Whenever I looked at my fellow leaders, it was hard not to feel inferior. They made it look so easy! But, as I came to find, the ease is something of an illusion brought on by a few skills that are essential in making anyone a good and effective leader.

1.    Patience: Few skills are quite as important as patience. This is just a general rule for life. When it comes to leadership, however, it takes on completely new roles. Leaders are often faced with ridiculous situations. I cannot tell you how hard it has been sometimes to bite my tongue and avoid a shouting match. But being patient leads to far less discord and sometimes can lead to an improved relationship or group dynamic. Being patient is possibly the most important skill from my time as a LGBTQA leader.


2.    Listening Skills: Patience is nothing without the ability to listen and listen properly. Not the glassy eyed, nodding sort of listening you might do in a boring class or during a dull family dinner. Real listening. Engaged, attentive, and responsive.  People are going to come to you with problems, ideas, and concerns. Sometimes these conversations require your input, many times they don't. People will look up to you as a leader. Listening to them, particularly when they're upset, can make all the difference to them and to your group.


3.    Understanding: Leaders come up against all sorts of unpleasant opposition. This is especially true in the LGBTQA community where we often have trouble understanding each other, let alone getting others to understand us. Sometimes people's opinions and words will hurt, even make you mad; but that's where understanding can come in.

Mind you, I'm not talking about taking abuse. You should never have to do that.

But leaders often bridge the gap between dissenting worldviews and in order to do that you have to be willing to try and understand the opposition even if you don't agree. In this way, you have a hope of possibly finding common ground that is often sorely needed.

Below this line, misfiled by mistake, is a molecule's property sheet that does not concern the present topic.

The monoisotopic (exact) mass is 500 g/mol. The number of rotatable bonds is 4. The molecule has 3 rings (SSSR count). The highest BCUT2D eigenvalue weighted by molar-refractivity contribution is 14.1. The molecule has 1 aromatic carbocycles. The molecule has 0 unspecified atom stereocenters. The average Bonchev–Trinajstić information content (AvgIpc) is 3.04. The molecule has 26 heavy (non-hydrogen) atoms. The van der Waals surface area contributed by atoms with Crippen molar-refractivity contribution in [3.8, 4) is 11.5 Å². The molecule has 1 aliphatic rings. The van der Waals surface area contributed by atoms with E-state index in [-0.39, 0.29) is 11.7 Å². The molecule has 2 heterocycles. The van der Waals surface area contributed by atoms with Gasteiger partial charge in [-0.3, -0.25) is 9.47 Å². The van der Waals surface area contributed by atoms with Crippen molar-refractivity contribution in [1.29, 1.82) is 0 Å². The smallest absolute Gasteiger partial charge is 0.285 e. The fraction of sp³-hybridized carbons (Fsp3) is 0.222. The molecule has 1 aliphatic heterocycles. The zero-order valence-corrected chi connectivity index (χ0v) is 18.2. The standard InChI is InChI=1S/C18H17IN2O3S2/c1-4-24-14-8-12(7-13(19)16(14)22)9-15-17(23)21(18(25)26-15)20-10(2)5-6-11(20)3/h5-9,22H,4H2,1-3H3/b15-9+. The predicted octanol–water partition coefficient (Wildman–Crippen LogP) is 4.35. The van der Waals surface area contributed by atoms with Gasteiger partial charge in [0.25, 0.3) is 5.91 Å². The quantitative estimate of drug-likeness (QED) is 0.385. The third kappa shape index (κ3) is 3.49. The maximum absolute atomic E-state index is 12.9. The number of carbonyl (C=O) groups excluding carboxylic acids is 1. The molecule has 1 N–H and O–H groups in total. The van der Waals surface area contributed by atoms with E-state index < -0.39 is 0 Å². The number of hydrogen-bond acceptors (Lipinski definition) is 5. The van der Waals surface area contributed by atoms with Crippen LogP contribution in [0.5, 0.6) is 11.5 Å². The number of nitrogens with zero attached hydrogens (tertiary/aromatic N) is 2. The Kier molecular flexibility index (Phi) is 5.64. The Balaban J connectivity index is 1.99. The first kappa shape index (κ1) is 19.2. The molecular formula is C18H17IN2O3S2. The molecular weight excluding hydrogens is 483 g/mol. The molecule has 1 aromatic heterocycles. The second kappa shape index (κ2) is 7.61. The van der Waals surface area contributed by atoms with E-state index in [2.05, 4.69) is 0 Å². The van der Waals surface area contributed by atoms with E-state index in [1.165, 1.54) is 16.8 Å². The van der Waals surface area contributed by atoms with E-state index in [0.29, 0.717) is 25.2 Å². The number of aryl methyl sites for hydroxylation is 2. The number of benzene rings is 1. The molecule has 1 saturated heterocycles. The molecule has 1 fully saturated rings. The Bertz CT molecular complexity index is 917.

4.    Sense of Humor: Leadership is stressful. Sometimes the only thing that saves a person from quitting outright is the ability to laugh at themselves. Cultivate this ability and you'll be better able to deal with stress and less likely to give up or blow up on your group.


5.    Adaptivity: As a leader, you'll likely be thrown into situations (and in with people) you are not familiar with. Being able to adapt is crucial. Whether it's knowing the difference between approaching a meeting with your peers or a meeting with school administrators, being able to adapt makes all the difference in executing successful ideas. It can also help in diffusing conflicts if you can adapt to the personalities and needs of those involved.


6.    Flexibility: As they say, stuff happens. The only guarantee I ever found as a student leader was that nothing ever went perfectly right. The speaker was late, the copier was broken, the fliers weren't ready on time. As a leader you are going to be the person people go to when these seemingly catastrophic events happen. If you can bend with it, go with the flow, you'll keep your group calm and better find a solution to the issue.


7.    Creativity: Creative leaders often make the best leaders. They see potential in outrageous ideas and encourage their members to think outside the box. Creativity often leads to the most beneficial changes in policy, particularly in the LGBTQA community. 


8.    Organization: Disorganization is not an option when people are counting on you. Forgetting dates or events is not an option. You need to know what's going on and when it's happening -- even if it requires a planner or help. Which brings me to number 9.


9.    Delegation: One person can't do it all. For your sanity (and the health of your group) delegation is key. Learn to shift some responsibility on to members of your group. Not only does this take stress off of you, but it helps future leaders realize their potential and develop these skills as well.


10.    Kindness: As with Patience and Understanding, kindness is key. In the LGBTQA community you may come across people who need a kind word or action. Be prepared to give it because it can mean the world to the people who need it most.

 

Photo courtesy of  Flickr.